The exam includes a written part, which lasts 90 minutes, and the evaluation of the report on the individual practices assigned during the course. Learning objectives assessment The written part will assess - the knowledge of the relational algebra operators, the capability to write queries in SQL, the key aspects to design relational databases, and active database systems. - the working knowledge of the SQL language and how to integrate SQL statements into a programming language, and the major relational database systems. The individual practices’ reports will assess - the ability to design and develop a web application to access a database. - the ability to write queries in both relational algebra and SQL. - the ability to design relational databases and active database systems. Exam structure and grading criteria The written part consists of closed-ended theoretical questions and a set of exercises that require to answer the open-ended questions and/or a closed-ended question. The points assigned to each exercise/question will be specified within the text of the exercise/question. Wrong answers to closed-ended questions may cause a penalty (negative points). Missing answers yield zero points (no penalty). The written part consists of - 3 closed-ended questions on the main course topics (theory of relation model, integrity constraints’ management, materialized views’ management, transactions’ management, security, SQL for applications (connection to databases, JDBC, HTML, PHP) (max 3 points) - 1-3 exercises on writing queries to access data in a relational database through relational algebra with open-ended questions and/or closed-ended questions. (max 4 points) - 2-3 exercises on writing queries to access data in a relational database through SQL language with open-ended questions and/or closed-ended questions. (max 11 points) - 1-2 exercises on triggers with open-ended questions and/or closed-ended questions (max 3 points) - 2-3 exercises on conceptual database design with open-ended questions and/or closed-ended questions (max 7 points) - 1-2 exercises on logical database design and on the definition of referential integrity constraints with open-ended questions and/or closed-ended questions (max 3 points) Students are not allowed to use textbooks, notes, or additional electronic devices apart from the one used for the exam. The delivery of individual practices’ reports during the course is optional (max 2 points). The final exam grade is defined by evaluating both the written part and the reports. The grade of the reports is considered only if the written part evaluation is 18 or above. Exercises are evaluated according to the correctness of the proposed solution and to the appropriateness of the adopted methodologies of resolution.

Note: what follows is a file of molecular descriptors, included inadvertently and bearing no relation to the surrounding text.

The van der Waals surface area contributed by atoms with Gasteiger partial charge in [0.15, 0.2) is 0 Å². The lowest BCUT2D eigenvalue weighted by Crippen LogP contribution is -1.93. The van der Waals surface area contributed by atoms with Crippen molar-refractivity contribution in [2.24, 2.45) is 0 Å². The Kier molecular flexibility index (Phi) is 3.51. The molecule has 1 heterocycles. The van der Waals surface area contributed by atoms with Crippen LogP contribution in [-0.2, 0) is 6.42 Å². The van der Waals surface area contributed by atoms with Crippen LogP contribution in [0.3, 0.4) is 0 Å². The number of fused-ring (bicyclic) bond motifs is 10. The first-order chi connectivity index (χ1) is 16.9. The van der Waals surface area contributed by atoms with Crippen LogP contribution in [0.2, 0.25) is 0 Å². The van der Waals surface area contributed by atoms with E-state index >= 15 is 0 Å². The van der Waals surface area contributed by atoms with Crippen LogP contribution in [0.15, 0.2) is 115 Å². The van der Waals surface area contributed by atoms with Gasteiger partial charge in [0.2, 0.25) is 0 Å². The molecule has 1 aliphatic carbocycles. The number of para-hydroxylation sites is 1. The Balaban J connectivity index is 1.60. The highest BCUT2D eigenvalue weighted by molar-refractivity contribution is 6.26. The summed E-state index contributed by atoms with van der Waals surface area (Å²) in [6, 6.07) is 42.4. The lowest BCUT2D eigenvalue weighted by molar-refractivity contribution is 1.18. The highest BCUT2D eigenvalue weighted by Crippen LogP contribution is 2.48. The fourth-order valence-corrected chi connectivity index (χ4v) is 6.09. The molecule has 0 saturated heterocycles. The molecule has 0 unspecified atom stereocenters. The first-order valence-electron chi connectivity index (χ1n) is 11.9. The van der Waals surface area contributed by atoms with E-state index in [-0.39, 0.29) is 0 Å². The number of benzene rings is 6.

Modalità di esame: Test informatizzato in laboratorio; Prova scritta a risposta aperta o chiusa tramite PC con l'utilizzo della piattaforma di ateneo Exam integrata con strumenti di proctoring (Respondus);